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How to Confront and End Nurse Bullying Together

Workplace bullying can be found in any workplace environment, but it’s a well-known fact that it happens often in the nursing profession. Most of us heard the phrase, “nurses eat their young,” while in nursing school. I never understood the idea when I was in school, and I still don’t today.

Why does this happen? Hasn’t there always been a shortage of nurses? Are older nurses worried about job security? Is it because nursing is a heavily female-dominated profession? Do nurses bully each other because of the underlying stress they feel from their job? Wouldn’t it serve the nursing community better to support one another and welcome/encourage new nurses to learn in a positive environment? Aren’t we a compassionate and empathetic group of people?

I have more than one question around this idea and can’t wrap my head around it. Seven years into the profession, I still don’t understand it. I do know there’s no room for bullying in our field. We must address nurse bullying as it happens, and stop it when it occurs. Our jobs are stressful enough. We don’t need to make the workplace an even more difficult environment than it already is.

What is Nurse Bullying?

The first thing people should know is how to identify bullying. Bullying is any unwelcome words or actions intended to intimidate or harm another person. The American Psychology Association defines bullying as “a form of aggressive behavior in which someone intentionally and repeatedly causes another person injury or discomfort.”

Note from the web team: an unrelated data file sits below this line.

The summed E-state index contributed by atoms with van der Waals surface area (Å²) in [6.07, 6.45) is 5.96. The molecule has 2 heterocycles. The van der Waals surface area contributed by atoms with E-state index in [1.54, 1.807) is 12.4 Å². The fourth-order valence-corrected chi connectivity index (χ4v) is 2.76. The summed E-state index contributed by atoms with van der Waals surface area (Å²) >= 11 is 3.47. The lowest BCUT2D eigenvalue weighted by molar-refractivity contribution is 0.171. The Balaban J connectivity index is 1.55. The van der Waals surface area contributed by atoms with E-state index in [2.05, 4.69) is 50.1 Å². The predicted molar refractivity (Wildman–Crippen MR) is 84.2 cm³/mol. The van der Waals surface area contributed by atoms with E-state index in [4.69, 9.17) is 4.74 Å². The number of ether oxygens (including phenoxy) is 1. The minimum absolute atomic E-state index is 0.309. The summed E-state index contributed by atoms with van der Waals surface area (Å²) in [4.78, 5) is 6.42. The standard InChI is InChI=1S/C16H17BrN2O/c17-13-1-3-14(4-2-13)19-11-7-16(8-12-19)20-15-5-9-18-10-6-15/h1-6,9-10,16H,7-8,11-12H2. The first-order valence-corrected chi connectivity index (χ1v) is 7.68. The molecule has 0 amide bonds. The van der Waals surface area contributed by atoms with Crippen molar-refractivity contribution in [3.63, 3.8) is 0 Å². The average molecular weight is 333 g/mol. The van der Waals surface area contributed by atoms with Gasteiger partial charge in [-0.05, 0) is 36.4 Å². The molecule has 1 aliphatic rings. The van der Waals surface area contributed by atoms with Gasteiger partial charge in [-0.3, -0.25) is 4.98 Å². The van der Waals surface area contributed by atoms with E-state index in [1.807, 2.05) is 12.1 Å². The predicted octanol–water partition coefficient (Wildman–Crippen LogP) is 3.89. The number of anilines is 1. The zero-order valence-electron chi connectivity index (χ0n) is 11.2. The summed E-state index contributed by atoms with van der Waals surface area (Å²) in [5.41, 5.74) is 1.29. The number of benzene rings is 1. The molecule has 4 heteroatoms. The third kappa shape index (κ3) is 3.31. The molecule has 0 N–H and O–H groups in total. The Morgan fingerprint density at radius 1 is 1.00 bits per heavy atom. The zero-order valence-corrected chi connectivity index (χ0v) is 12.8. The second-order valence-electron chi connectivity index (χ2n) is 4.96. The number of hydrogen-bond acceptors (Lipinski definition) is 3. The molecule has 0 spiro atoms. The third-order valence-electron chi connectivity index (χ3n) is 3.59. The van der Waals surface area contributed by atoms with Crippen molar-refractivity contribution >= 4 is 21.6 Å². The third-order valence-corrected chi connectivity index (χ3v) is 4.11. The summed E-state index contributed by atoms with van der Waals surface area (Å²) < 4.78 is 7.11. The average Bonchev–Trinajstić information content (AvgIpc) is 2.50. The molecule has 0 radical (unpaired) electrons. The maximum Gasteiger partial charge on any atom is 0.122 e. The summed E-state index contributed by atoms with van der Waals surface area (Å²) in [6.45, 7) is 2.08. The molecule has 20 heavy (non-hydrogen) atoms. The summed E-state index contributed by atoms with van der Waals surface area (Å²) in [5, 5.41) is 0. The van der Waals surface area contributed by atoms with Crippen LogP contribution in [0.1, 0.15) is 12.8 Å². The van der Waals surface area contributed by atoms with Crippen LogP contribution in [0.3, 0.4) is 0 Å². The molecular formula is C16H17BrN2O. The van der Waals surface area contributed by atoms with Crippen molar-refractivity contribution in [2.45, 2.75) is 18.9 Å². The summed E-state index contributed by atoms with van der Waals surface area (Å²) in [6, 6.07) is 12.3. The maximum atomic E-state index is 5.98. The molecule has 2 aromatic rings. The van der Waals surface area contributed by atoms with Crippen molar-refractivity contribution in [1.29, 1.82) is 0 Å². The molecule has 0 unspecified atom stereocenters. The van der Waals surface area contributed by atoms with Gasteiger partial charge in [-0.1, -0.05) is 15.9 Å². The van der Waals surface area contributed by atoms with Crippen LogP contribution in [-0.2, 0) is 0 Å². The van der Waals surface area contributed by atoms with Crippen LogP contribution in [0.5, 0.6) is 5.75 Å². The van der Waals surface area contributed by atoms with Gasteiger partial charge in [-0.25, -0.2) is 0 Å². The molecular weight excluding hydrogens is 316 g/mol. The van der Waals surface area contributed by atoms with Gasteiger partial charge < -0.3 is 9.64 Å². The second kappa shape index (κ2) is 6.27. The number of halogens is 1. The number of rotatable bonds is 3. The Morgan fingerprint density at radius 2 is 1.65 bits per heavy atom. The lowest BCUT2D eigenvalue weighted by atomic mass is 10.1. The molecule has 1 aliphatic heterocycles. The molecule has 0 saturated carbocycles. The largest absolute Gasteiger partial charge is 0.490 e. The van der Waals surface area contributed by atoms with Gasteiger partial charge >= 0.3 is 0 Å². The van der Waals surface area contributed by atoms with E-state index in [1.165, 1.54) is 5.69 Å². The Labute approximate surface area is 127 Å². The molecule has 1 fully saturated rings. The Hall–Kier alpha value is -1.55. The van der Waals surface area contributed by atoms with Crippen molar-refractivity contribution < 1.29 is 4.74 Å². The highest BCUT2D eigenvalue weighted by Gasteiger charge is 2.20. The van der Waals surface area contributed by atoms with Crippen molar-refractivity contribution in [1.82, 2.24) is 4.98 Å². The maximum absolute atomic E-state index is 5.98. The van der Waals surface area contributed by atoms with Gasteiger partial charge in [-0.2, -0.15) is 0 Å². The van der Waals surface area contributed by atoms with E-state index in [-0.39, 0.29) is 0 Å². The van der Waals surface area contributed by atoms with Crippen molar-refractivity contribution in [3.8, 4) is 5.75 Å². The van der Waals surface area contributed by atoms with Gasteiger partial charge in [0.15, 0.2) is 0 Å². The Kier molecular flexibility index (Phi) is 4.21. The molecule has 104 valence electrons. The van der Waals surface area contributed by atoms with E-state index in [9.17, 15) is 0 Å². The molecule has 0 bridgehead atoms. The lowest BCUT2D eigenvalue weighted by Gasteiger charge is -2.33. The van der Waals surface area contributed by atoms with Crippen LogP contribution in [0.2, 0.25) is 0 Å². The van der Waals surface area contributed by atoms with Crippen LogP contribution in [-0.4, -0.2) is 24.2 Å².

Many believe nurse bullying begins in nursing school. In this stage, it could be student-student bullying, clinical instructor-student, professor-student, physician-student, or nurses at the clinical site bullying students.

Bullying might include things like name-calling, belittling, blaming, humiliating, physical aggression, gossiping, or ignoring another nurse asking for help. Many units are cliquey and you might find charge nurses playing favorites with assignments. It’s not just nurse-nurse aggression. Many units have issues between physicians and nursing staff, as well.

Is Nurse Bullying as Bad as it Seems?

The Joint Commission found,“In the healthcare setting, 44% of nursing staff members have been bullied. Nurses tend to accept nurse-on-nurse bullying as part of the job, particularly the new or novice nurse.”

Step one is ending nurse bullying in school. Professors shouldn’t talk about bullying like it comes with the territory. Teachers should focus on dealing with bullying appropriately and putting an end to it within the profession.

The Joint Commission also claims that “the most common healthcare settings where bullying is prevalent are behavioral health units, emergency departments and intensive care units.”

Is this because these are high-stress floors, fast-paced, and oftentimes involve pretty sick patients? Could it be that nurses’ mental health is suffering, and we’re taking our frustrations out on each other?

Creating an inclusive workplace is extremely important. Nurses should feel respected and empowered, learn to work as a collaborative care team, and encourage one another.